The effect of coffee processing on aquatic insects in three rivers from the Central Valley (Alajuela) of Costa Rica. In Costa Rica one of the greatest sources of organic pollution in the rivers has been the residual material generated from the processing of coffee beans. In this study, the usefulness of aquatic insects as bioindicators is examined in order to measure the effect of spills of coffee processing plants into two rivers of the Central Valley. The study was conducted at three different coffee processing plants at the three most important moments of the harvest, at the beginning, the peak and at the end. On each of the three dates, biological samples were taken 50m up- and 50m down-stream from the point where the coffee processing plants discharge their liquid wastes. The following physical and chemical factors were also measured: DBO, DQO, pH, temperature, fats and oils, sedimentable solids, dissolved oxygen and the discharge of the river. Systematic samples of aquatic insects were taken in order to obtain relative abundance, taxa richness, diversity (Shannon-Wiener), similarity (Bray-Curtis) and biological index B.M.W.P.’ (Biological Monitoring Working Party) adapted for Costa Rica. Physical-chemical results showed a decrease in the amount of dissolved oxygen and in the discharge of the rivers. In addition, in some cases very high values of DBO and DQO were reached as the season advanced; nevertheless, the majority of the measurements taken were within the limits established by the laws of Costa Rica. Populations of insects increased down stream as the season advanced, due mainly to an increase in the density of Chironomus larvae (Diptera) which became the dominant group. At the same time other pollution sensitive taxa diminished or disappeared. This was reflected by decreasing taxonomic richness and a low diversity index. Similarity between samples taken up and down stream was less than half (0,41), and comparing the three main harvest moments, the highest point was very similar to the end of the harvest (0,81) and both were very different from the beginning of the harvest (0,26). According to the modified biological index BMWP’, water quality diminished to category “strongly contaminated” at the highest point of the harvest. The results indicate that there is an important effect on the populations of aquatic insects caused by the period of harvest, which is not necessarily detected by the standard analysis required by law. Therefore we recommend that the fauna of aquatic macroinvertebrates should be included as a mandatory procedure in water quality testing, the capacity of the treatment plants should be evaluated, and the standard limits established by present laws in Costa Rica, should be critically analyzed. Rev. Biol. Trop. 56 (Suppl. 4): 237-256. Epub 2009 June 30.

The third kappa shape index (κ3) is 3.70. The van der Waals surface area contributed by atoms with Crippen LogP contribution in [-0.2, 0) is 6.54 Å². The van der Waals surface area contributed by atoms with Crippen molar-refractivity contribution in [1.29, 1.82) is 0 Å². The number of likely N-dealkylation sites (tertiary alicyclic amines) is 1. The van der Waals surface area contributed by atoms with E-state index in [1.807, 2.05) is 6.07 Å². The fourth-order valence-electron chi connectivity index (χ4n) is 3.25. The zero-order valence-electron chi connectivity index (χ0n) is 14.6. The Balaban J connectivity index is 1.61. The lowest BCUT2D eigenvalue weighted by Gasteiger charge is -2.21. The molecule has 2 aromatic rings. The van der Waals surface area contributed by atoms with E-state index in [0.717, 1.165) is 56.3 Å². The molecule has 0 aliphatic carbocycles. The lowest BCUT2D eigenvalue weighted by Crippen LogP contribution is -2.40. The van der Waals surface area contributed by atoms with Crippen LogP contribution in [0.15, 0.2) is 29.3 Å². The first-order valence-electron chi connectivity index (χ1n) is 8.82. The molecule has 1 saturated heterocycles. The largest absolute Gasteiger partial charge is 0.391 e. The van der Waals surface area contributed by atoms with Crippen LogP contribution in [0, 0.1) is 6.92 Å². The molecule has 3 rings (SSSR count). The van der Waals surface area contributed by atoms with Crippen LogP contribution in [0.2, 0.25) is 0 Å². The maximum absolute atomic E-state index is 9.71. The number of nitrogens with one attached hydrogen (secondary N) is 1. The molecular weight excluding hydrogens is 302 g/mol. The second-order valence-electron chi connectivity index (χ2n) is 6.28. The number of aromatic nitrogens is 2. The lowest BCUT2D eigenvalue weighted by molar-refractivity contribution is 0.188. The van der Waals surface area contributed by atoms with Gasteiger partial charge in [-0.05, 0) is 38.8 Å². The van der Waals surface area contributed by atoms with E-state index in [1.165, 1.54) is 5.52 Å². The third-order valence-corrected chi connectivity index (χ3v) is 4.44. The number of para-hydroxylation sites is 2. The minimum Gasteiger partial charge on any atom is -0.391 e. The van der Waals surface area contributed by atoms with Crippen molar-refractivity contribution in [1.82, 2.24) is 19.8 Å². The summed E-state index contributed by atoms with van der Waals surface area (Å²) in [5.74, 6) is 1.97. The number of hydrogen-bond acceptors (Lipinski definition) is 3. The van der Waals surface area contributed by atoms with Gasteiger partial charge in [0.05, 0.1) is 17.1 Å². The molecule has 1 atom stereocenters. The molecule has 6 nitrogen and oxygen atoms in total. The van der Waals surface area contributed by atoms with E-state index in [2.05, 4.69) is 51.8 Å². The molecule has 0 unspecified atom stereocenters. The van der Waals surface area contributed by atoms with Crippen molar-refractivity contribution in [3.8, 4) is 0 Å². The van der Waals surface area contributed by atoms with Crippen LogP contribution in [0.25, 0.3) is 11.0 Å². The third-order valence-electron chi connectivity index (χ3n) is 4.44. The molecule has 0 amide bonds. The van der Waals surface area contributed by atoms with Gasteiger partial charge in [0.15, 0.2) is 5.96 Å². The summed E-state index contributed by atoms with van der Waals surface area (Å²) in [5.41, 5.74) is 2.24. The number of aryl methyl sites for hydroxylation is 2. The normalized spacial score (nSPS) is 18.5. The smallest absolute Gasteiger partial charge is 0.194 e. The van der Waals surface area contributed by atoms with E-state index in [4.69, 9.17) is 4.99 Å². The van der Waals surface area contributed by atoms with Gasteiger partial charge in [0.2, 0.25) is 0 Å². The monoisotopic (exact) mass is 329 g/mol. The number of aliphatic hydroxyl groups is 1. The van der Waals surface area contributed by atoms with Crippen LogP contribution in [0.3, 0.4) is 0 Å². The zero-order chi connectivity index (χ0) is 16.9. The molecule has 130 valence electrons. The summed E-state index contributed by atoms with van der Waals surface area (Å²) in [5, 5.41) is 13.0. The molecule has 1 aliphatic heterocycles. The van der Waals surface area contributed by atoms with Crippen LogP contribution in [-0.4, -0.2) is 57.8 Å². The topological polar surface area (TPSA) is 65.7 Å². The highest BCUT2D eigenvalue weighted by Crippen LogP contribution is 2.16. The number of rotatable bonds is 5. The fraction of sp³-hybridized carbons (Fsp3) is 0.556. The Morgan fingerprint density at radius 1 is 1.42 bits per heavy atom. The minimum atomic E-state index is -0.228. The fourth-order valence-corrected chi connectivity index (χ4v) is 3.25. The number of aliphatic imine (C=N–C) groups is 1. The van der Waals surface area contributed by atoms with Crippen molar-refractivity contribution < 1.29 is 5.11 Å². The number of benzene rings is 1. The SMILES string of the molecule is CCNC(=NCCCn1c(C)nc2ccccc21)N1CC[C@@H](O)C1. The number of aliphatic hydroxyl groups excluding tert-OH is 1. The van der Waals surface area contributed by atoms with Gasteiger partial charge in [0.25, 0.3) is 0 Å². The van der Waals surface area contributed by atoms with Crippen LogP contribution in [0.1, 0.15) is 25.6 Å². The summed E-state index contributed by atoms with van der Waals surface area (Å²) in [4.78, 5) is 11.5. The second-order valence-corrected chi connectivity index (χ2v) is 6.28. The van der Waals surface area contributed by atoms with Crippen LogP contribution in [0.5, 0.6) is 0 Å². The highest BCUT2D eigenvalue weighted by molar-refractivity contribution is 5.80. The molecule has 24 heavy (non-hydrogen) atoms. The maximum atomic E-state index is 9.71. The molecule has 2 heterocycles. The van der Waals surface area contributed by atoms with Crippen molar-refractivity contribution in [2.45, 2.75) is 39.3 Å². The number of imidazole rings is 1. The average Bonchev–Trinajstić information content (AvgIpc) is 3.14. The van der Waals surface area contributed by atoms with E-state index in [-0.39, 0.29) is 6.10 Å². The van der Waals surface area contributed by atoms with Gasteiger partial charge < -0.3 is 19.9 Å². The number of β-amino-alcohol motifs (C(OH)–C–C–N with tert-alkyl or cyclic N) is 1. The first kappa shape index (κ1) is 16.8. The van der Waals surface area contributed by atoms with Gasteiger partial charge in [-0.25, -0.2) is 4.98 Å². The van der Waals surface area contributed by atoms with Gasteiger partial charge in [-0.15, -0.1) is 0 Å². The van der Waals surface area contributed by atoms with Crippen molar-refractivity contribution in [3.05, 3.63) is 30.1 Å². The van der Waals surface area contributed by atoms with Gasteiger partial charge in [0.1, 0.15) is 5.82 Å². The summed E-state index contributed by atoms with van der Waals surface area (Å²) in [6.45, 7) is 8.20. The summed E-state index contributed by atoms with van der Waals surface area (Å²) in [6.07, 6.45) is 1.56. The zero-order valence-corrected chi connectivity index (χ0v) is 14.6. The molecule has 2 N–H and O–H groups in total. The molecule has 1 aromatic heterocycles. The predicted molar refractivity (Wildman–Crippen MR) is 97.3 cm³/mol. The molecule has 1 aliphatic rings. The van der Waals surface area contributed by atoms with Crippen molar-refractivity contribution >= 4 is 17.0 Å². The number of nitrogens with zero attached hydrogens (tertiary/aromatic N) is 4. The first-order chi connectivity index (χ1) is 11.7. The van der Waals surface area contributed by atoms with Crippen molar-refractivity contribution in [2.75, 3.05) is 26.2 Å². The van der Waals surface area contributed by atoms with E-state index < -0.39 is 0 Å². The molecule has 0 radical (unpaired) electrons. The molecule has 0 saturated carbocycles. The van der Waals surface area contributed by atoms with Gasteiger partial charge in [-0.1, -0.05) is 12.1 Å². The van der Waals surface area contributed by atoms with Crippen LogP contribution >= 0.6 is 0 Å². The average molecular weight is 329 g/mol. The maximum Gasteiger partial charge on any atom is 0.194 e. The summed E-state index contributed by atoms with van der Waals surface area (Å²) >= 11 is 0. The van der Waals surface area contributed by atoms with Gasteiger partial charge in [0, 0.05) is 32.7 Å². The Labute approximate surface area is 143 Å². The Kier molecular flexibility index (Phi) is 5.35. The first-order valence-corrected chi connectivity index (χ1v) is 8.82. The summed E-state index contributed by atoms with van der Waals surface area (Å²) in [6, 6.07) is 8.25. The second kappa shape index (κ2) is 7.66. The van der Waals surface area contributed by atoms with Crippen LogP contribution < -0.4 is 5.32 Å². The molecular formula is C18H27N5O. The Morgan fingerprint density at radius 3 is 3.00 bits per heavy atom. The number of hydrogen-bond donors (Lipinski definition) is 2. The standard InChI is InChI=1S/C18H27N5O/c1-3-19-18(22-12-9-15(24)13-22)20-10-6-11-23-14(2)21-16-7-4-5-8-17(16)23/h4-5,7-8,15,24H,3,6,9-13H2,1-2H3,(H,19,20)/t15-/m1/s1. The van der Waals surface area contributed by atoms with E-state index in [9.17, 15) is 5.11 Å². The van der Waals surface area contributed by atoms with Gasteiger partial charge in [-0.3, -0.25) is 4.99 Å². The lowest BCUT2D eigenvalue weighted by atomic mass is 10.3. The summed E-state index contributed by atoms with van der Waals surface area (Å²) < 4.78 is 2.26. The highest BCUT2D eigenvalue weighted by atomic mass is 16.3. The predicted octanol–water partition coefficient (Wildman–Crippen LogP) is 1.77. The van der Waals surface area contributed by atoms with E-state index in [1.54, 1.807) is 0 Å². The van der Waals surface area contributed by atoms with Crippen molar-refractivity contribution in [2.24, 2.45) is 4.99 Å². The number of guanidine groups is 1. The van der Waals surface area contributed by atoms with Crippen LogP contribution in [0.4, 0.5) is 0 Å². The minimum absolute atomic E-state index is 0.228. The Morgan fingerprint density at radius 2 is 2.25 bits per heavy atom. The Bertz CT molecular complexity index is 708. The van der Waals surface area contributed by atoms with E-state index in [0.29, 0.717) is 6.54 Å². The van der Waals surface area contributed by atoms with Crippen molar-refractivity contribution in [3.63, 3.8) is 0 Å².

Keywords: aquatic insects, water quality, contamination, bioindicators, Costa Rica